covid swab

A nurse tests a nasal swab for COVID-19 in this 2020 file photo.

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Logan High School tested most of its students for COVID on Thursday in accordance with the state’s Test to Stay mandate. Then, as things turned out, the rule was suspended by state leaders later in the day due in part to concerns about the number of tests available.

In its place, Utah will allow schools to shift to remote learning for up to four days when cases cross established thresholds.

“That came through as we had just finished our Test to Stay event,” said Logan School District communications specialist Shana Longhurst, noting the district identified from 130 to 140 positive cases after conducting tests on 1,100 to 1,300 of Logan High’s 1,450 students. Exact numbers are not yet available.

The testing process was activated when the school case count hit 50 this week, exceeding the trigger point of 2% of the school’s population testing positive over a 14-day period, and Longhurst said the district was very satisfied with how the process went.

“We were able to identify positive cases that are currently in our schools and allow them the time to isolate and to get better even if they’re asymptomatic and not be contagious as much and help with the transmission in our schools, and we were grateful we were able to identify those cases,” she said.

The students who tested positive were sent home, which Longhurst said gives the district confidence it can move forward without going to remote learning in the near future.

“We don’t feel it’s necessary. Our positive cases have been identified and we feel like we tested enough students that we don’t have positive cases in our schools today,” she said.

Some Logan High School teachers feel differently about the decision to continue in-class learning. The Herald Journal learned that objections were raised to the stay-the-course plan during a meeting between teachers and administrators on Thursday afternoon.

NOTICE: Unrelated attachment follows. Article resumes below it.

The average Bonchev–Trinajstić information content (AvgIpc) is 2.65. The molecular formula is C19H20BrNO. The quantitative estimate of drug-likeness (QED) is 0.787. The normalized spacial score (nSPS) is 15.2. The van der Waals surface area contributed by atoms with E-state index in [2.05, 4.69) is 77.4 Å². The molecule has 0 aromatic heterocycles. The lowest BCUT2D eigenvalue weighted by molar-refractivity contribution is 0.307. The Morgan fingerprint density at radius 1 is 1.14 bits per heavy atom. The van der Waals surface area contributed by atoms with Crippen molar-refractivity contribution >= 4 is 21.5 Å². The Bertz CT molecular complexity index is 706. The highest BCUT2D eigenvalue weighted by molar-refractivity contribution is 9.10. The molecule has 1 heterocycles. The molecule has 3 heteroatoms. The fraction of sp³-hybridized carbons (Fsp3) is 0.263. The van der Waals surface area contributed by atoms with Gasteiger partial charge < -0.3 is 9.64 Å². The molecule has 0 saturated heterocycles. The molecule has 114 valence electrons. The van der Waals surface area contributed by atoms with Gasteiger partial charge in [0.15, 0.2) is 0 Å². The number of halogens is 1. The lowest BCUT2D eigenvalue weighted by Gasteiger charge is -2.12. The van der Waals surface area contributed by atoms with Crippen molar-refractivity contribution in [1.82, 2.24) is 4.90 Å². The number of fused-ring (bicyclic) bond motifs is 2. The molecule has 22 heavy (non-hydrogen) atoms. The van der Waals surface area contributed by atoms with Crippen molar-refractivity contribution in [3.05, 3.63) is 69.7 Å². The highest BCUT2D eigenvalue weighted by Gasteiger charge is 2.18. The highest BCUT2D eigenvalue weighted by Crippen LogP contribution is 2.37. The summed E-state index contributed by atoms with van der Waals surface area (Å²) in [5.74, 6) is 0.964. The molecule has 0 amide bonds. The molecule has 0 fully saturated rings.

Utah state leaders announced the Test to Stay pause and extension of limited online learning in a joint letter to school districts on Thursday. The announcement was made by Gov. Spencer Cox, State School Superintendent Sydnee Dickson, House Speaker Brad Wilson and Senate President J. Stuart Adams.

“Given the unique characteristics of the Omicron variant, the availability of vaccinations, and developing guidance from health authorities, it is necessary to step back from test-to-stay programs, allowing the Utah Department of Health to devote its testing resources to congregate-care facilities, long term care facilities, and community testing sites,” the letter stated.

At a news conference that followed, Wilson said the highly contagious Omicron variant of the coronavirus necessitated the change.

“Test-to-stay was really meant to be an early intervention to help reduce the spread of COVID and it worked really well for COVID 1 and 2, if you want to call it that,” he said. “But it’s not working with Omicron.”

It was also noted that test availability has become an issue.

The same caseload thresholds for Test to Stay will apply for the remote-learning option, but all districts will be allowed to make the decisions on their own. Those thresholds are 2% of the student body for schools of more than 1,500 students, and 30 cases for schools under 1,500 students. The numbers are derived from documented cases over a 14-day period.

The new provision allows up to four days of online learning, though the Utah Legislature previously prohibited public schools from going completely remote for more than one day a week.

As of Thursday afternoon, schools in the Cache County School District were reported to be below the thresholds.

District spokesman Tim Smith cautioned that daily case numbers posted on the district website do not reflect each school’s status in relation to the thresholds since those only show daily counts as opposed to 14-day incidence.

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